Generation Hope – Arunjay Katakam 

This is a review post for Generation Hope: How Inclusive Economics Can Help Us All Thrive by Arunjay Katakam.

*This post may contain affiliate links which if you click through and make a purchase will generate me a small amount of revenue. These links will be marked with * for your reference.

Reviewing a book is always hard because you want to share enough about the book to make someone else want to read it, based on your recommendation but you also have to be careful not to give too much away so they don’t feel they would want to read it, or to ruin the plot or theme of the book.

So, whilst I am reviewing this book by I will try to not spoil it for you, but I would encourage you to get your own copy *, it is very well worth a read.

Generation Hope

It has become clear:

Our current economic system is broken. Growth at all costs is unsustainable.

It is easy to get discouraged when faced with the reality of the current climate crisis, economic instability, and the vast income inequality across the globe. It’s obvious that our trajectory is aimed toward destruction. But is it possible to make adjustments to that path, and if so, who’s going to lead us?

Generation Hope answers these questions, first by exploring the historical, political, economic, and cultural foundations that got us where we are today, and then delving into what it’s going to take to ensure that we are headed toward a sustainable future that benefits us all. Written in clear and compelling prose, the book addresses a wide range of today’s most pressing economic issues, from the macroeconomic challenges that humanity collectively faces, to our personal engagement with our current economic system. You will read illuminating and inspiring examples of people, organizations, companies, and governments that are already doing the work of building inclusive economic systems that serve all of humanity and this planet we call home.

Little by little, our consciousness is already shifting, especially among millennials and younger generations. This book illustrates how to continue moving from a mindset of scarcity and survival to one of abundance and thriving, from narrow-minded self interest to an awareness that we are part of a much larger interconnected whole.

The world needs us. Together, we can save our planet and help humanity thrive.

Together, we are Generation Hope.

This is an incredibly compelling book. I was nervous to read it at first, because I am wary of unrealistic idealism and theories that seem good on paper but in practice are, well, impractical. But this book really is helpful, realistic and also does give you a picture of how we could actually do life better.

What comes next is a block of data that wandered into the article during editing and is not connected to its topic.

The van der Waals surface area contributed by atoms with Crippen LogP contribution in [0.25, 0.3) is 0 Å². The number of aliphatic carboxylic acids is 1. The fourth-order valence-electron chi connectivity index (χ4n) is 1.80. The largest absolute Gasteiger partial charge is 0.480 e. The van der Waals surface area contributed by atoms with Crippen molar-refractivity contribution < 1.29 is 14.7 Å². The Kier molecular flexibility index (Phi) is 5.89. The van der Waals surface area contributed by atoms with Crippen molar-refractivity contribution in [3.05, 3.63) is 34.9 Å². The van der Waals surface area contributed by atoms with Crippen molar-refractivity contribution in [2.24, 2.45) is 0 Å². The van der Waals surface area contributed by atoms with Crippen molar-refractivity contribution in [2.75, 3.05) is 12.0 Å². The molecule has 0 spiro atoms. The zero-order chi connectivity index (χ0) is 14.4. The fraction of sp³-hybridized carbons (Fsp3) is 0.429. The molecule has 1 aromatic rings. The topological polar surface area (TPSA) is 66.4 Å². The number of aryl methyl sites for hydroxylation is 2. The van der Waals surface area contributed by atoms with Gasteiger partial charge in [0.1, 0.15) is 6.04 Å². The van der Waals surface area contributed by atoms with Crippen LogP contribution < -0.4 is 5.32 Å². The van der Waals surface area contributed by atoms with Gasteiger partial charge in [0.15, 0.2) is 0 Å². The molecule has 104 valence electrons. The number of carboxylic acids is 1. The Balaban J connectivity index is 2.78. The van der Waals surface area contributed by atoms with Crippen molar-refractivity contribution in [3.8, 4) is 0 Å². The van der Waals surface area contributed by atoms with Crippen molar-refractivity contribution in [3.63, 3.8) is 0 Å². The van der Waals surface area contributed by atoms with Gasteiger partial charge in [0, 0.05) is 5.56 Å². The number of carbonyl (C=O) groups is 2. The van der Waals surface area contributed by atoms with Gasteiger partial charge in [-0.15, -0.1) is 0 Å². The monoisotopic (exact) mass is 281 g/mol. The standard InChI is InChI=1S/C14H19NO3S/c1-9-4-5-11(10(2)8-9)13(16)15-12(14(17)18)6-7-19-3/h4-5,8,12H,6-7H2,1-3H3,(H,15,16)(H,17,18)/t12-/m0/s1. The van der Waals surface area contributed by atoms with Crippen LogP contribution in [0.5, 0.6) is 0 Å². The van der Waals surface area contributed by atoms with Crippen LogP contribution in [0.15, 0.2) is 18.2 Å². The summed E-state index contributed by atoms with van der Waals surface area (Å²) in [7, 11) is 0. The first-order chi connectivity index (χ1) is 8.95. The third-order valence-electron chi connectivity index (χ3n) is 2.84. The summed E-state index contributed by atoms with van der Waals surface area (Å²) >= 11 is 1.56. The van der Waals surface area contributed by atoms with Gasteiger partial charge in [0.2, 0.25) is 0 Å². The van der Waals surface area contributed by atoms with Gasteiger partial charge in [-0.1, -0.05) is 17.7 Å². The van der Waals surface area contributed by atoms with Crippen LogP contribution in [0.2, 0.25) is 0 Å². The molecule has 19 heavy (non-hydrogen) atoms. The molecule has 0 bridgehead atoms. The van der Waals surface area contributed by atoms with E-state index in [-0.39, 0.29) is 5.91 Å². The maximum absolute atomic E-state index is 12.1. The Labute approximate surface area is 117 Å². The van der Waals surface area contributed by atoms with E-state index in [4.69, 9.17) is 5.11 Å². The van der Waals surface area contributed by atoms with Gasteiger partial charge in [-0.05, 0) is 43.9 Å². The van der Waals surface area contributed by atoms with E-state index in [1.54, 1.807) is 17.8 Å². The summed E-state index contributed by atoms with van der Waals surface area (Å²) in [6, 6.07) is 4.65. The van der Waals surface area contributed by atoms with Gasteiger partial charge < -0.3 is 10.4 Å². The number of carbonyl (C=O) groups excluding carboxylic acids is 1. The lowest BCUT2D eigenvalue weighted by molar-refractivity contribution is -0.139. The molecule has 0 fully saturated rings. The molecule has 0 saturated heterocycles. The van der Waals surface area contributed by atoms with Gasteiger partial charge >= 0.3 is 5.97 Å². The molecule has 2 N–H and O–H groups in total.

As a parent, as someone who has faced uncertaintiy and financial challenges, with the prospect of future generations being left to live on a planet that humanity has not taken good care of and now faces those consequences, as someone who works with people who deal with poverty, food poverty, relying on systems set up in good faith, but that in practice don’t really work, I will admit that cultivating an attitude of abundance when some days I am not sure how people can survive, is a huge challenge for me, but it really is a different mindset and perspective and that takes work. This book is very helfpul in this process. Learning from history, and the mistakes or sucesses of the world to be able to then work towards living in a place where inequality is rare, rather than common, does sound idealistic but maybe that is what we need?

I happened to open the book randomly before I began to read it, and this is the page that appeared.

Basically money doesn’t buy happiness, and in a world of consumerism, where we are obsessed with owning a property no matter how crippling the mortgage might be, when we have to pay for healthcare because the system set up to provide free healthcare for all isn’t working, these words seem particularly apt.

It really is a refreshing and eye opening book. If you are wondering how life can be so complex and challenging but you don’t want it to be, then reading this might give you some very substantial food for thought. Whilst right now, life, economic uncertainty, climate change, war and the chaos that the world seems to be in right now, are very scary and worrisome, we could, maybe, if we all worked together, find a better way…

Hopefully this hasn’t spoiled the book for you and you decide to try reading it for yourself.

Arunjay Katakam is the author of Generation Hope: How Inclusive Economics Can Help Us All Thrive. He is a writer, speaker, thinker, and serial entrepreneur. Over the last two decades, he has had a front-row seat in finance and development, on both sides of the rich/poor coin. This book is based on his observations as a recovering wealth-chaser and, above all, as a father.

You can find him at Twitter/X: @arunjay Instagram: @arunjay.katakam LinkedIn: Arun Jay

Posted in Book reviews and tagged Arunjay Katakam, book review, Generation Hope.